The Mindy Solomon Gallery that opened recently in downtown St. Petersburg has big-city polish, and art to match.
This is the first gallery for Solomon, 45, but it has the look of a seasoned professional. Its 1,200 square feet look like more, thanks to expansive windows and ceilings that rise in some places to 34 feet. White walls, a polished concrete floor and tiger maple fixtures provide a sleek, noncompetitive backdrop for the art.
Solomon's inaugural show spotlights contemporary Korean ceramics with "Three from Korea" (which actually is more like six from Korea; she expanded her concept to include several more ceramicists and photographers).
This isn't our first meaningful exposure to the movement; "From the Fire," a large touring survey of contemporary Korean ceramics, came to the Museum of Fine Arts in St. Petersburg in 2006. That exhibition put an 8,000-year-old tradition into a modern context, showing us how living artists reconcile their venerable history with their desire for original creation.
Sung Jae Choi and Kang Hyo Lee, two of the artists in "From the Fire," are represented in Solomon's gallery. Their vessels line shelves on a gallery wall, beautiful and austere in their form and referencing classic Korean techniques. Choi covers the gray clay of his homeland with white slip, then "paints" on the surface with gestural marks that resemble a landscape and often include signature stylized ducks. Lee uses the onggi coiling method, then refines the shapes with a paddle. The glazes are especially beautiful.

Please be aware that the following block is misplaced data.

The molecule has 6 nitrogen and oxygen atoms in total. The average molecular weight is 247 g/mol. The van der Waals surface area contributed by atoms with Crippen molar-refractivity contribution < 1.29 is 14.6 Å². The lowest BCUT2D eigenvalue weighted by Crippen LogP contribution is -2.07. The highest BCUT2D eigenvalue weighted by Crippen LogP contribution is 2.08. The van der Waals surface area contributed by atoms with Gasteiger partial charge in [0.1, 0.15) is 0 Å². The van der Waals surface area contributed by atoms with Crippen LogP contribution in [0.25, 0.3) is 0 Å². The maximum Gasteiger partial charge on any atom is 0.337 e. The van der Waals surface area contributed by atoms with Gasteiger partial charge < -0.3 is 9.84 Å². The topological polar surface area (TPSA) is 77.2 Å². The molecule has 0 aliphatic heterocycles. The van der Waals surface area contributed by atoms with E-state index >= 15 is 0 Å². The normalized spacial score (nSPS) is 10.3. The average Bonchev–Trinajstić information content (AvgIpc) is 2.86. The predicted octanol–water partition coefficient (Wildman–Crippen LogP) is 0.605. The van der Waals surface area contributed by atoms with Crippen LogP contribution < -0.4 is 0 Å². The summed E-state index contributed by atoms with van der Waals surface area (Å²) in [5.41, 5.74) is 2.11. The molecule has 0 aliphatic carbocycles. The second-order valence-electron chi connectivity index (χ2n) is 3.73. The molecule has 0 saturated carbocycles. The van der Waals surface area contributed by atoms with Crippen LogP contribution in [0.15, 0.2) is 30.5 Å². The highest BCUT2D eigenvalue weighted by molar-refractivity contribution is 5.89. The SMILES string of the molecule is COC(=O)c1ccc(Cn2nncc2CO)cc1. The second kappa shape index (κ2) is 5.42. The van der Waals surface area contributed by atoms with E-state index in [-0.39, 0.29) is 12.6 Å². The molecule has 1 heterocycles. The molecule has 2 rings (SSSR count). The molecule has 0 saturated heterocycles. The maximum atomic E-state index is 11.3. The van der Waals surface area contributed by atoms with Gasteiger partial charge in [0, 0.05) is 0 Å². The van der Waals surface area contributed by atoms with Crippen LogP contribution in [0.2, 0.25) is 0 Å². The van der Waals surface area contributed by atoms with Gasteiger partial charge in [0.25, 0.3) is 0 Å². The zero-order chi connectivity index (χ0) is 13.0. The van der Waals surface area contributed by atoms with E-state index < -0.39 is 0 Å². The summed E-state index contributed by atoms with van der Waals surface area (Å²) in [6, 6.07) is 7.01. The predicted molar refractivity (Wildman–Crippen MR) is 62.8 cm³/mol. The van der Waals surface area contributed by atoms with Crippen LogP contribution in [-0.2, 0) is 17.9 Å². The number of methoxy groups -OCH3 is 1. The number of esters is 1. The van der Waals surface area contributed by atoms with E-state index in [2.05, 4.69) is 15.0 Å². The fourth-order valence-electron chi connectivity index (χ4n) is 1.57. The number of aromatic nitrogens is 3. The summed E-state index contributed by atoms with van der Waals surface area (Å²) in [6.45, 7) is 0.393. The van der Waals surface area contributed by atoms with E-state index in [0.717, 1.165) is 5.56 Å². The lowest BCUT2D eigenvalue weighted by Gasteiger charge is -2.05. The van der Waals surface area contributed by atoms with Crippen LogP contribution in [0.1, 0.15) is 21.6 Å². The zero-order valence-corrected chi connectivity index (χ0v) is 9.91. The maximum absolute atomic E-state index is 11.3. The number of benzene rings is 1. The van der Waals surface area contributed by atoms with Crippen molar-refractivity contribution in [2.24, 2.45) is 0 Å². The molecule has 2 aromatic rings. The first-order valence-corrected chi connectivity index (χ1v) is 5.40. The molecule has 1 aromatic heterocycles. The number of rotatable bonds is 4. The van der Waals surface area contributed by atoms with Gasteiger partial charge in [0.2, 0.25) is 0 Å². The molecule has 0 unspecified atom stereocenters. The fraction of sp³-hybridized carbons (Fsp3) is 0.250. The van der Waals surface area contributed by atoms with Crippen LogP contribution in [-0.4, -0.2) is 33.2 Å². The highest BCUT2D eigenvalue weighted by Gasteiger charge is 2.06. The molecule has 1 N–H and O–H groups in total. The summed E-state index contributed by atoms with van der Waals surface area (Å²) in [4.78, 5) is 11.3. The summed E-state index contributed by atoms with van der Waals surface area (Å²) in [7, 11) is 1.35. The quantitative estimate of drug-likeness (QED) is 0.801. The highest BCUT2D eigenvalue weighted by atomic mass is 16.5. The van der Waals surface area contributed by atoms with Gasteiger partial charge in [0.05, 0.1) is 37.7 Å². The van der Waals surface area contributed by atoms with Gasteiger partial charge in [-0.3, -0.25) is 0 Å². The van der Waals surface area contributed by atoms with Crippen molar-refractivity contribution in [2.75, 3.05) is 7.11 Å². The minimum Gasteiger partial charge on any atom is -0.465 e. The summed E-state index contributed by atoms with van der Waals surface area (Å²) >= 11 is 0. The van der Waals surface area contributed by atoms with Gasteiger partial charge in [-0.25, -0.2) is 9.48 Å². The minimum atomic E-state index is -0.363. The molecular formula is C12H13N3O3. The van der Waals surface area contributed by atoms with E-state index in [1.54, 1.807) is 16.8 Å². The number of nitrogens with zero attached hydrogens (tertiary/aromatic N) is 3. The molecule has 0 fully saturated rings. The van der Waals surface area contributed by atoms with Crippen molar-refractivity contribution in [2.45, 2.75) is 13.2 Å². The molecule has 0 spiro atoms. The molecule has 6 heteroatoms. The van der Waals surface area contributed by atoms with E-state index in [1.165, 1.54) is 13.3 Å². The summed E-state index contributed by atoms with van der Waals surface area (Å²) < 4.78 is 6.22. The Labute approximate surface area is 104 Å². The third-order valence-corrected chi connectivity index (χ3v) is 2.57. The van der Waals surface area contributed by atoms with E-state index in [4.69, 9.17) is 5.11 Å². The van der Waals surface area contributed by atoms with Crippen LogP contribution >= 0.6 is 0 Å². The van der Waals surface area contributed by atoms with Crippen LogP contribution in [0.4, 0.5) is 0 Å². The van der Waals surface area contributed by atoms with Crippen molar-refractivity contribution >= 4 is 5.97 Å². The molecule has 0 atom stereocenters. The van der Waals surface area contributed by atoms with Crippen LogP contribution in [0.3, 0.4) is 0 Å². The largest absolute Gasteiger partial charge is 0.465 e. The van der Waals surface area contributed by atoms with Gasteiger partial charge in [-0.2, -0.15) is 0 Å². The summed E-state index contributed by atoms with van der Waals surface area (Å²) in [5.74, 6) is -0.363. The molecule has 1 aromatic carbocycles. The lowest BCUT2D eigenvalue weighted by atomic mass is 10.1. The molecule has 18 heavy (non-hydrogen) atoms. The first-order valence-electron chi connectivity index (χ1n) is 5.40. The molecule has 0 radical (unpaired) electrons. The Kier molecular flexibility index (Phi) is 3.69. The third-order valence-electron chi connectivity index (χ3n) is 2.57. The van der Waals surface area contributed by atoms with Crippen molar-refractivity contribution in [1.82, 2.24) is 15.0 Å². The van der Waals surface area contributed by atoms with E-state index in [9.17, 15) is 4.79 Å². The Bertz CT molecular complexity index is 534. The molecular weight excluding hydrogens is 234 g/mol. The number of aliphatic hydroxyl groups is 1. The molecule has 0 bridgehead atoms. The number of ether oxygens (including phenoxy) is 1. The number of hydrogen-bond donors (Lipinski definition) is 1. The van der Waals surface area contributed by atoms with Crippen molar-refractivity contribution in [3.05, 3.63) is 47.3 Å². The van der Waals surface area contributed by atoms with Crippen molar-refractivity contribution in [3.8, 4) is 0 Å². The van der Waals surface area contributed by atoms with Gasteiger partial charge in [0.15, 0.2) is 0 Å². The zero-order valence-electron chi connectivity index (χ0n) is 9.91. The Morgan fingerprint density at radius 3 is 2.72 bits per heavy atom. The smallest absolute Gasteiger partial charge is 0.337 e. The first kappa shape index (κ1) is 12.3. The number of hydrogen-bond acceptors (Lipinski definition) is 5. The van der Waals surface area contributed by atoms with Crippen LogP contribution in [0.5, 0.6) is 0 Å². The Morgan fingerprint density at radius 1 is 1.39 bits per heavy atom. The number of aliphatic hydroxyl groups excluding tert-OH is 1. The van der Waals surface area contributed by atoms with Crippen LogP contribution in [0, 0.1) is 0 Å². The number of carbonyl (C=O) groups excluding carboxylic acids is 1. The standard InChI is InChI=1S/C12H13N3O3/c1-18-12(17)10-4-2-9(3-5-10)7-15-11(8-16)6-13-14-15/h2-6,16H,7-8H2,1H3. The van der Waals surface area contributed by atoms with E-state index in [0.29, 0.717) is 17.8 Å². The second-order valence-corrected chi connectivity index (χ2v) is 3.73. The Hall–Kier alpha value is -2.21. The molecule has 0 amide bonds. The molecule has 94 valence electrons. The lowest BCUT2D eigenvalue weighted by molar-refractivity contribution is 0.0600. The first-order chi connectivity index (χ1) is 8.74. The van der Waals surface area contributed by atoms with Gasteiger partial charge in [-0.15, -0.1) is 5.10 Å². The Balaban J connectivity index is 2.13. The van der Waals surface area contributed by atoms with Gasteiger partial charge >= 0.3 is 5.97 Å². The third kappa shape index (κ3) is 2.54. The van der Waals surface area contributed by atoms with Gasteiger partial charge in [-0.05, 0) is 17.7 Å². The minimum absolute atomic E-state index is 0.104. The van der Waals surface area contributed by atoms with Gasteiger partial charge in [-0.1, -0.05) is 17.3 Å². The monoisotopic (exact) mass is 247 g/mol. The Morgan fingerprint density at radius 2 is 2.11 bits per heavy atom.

I mention these two artists first because, despite their deserved reputations, they will inevitably be upstaged by the third artist of Solomon's triumvirate, equally fine but also far more flamboyant.
Sunkoo Yuh's sculptures are simply fabulous though they are not in any way simple. He treats delicate porcelain as if it's clay, forming fantastical stacks and clusters of people and animals held together by their sometimes serious, sometimes whimsical narrative purposes. Most of the animals — tigers, a pig, a monkey — are references to Korean zodiac symbols (similar to Chinese), but he also references Christian symbols. A fish, for example, is part of sculpture incorporating a Christ figure about suffering, death and redemption. There's also a lot of humor in some of them; one seems both cultural commentary and autobiography incorporating Coca-Cola, a baseball (the artist wanted to be a baseball player when young) and what looks like a cheerleader.
Yuh's creatures are also fantastically modeled, not quite caricatures, just very intense essences of personality with lovely, elongated hands and varied surface treatments. The glazes — sometimes 40 or 50 layers — give the sculptures a unique visual punch as well.
Solomon also has pieces by other Korean artists including photographer SunKwan Kwon, who works in large format and repetitive grids formed from portraits of people in mundane, anonymous situations — waiting for a bus or reading the newspaper in a library, for example.
This is Solomon's first gallery but she has been embedded in the arts for years as an artist, teacher and volunteer for various arts organizations. She and her husband, a physician, are also collectors and live in Clearwater with their four children. Her great love as a collector is ceramics but she wants to be eclectic in her exhibition schedule, which will rotate every six weeks. It's an ambitious enterprise with an auspicious start.
Lennie Bennett can be reached at firstname.lastname@example.org or (727) 893-8293.